I usually tend to think of Python as the discerning gentleman’s programming language: well-behaved, well-documented, people take care of the code written. I like the batteries-included approach and assume that the battery code in the standard library is well-written. “import this” is a vision statement directly included in the language – it’s hard to get more stylish than that.
I got an eye-opener this weekend however. I was still on my quest to get desktopcouch and ubuntuone working on Fedora. While wresting with this bug and doing things that I usually consider a hanging offense (changing /usr-installed code by adding prints to figure out where the craziness was coming from) I finally drilled down to the exception-raising reason. It all boiled down to a single line of code in httplib.py:
def __init__(self, host, port=None, key_file=None, cert_file=None,
where socket.py contains
_GLOBAL_DEFAULT_TIMEOUT = object()
So, in a nutshell, httplib2.py tracebacks because of this new object, which isn’t a valid argument to sock.settimeout()
Now, I’m pretty sure I’m running into this problem because I’m doing “bad” things to some of the stdlib, pulling in bits I need to make ubuntuone (coded on a 2.6.3 python where my Fedora 11 comes with 2.6) work.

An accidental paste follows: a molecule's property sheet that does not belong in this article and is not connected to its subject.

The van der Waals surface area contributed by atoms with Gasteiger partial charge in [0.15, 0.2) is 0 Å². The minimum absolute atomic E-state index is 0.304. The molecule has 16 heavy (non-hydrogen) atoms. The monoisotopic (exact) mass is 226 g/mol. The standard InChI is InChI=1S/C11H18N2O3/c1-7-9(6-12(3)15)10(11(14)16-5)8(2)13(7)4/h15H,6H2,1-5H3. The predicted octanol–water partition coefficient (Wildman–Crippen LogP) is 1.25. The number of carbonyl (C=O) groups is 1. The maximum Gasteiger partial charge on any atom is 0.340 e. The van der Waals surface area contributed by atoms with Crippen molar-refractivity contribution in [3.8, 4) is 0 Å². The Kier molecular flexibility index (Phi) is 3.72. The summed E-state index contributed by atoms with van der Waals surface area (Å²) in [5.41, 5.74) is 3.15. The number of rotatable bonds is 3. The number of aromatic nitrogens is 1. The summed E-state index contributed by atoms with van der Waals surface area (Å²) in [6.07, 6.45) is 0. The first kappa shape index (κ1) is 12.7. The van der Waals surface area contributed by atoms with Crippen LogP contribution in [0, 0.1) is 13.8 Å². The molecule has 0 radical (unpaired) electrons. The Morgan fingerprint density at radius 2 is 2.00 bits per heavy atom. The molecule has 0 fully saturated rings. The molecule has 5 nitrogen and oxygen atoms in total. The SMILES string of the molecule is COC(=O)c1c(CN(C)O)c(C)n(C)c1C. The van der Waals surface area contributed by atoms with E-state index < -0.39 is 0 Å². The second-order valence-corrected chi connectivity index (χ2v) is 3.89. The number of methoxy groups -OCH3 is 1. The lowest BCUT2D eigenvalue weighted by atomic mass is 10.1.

But pulling the cover off like this did point out this one object that:
- seems to be intended to be private, but it gets referenced from other stdlib modules
- comes with no documentation at all
- comes with not a single comment explaining *why* it’s there, or *why* it’s ok to just create a completely empty and useless “object” that you can’t even trace the origin of (I had to override __setattr__ on some class to figure out what the anonymous object was, and where it was being set from, to find it)
Maybe I’m oldfashioned, but this leaves me disappointed. This one line breaks beauty, explicitness, and readability that is included in the Zen of Python.
The only attempt at explaining I found is this.
Any Python guru want to set me straight on why this isn’t the incredibly ugly wart on stdlib that I consider it to be ?
Meanwhile I’ll go digging in svn to see when it was added to 2.6 and why.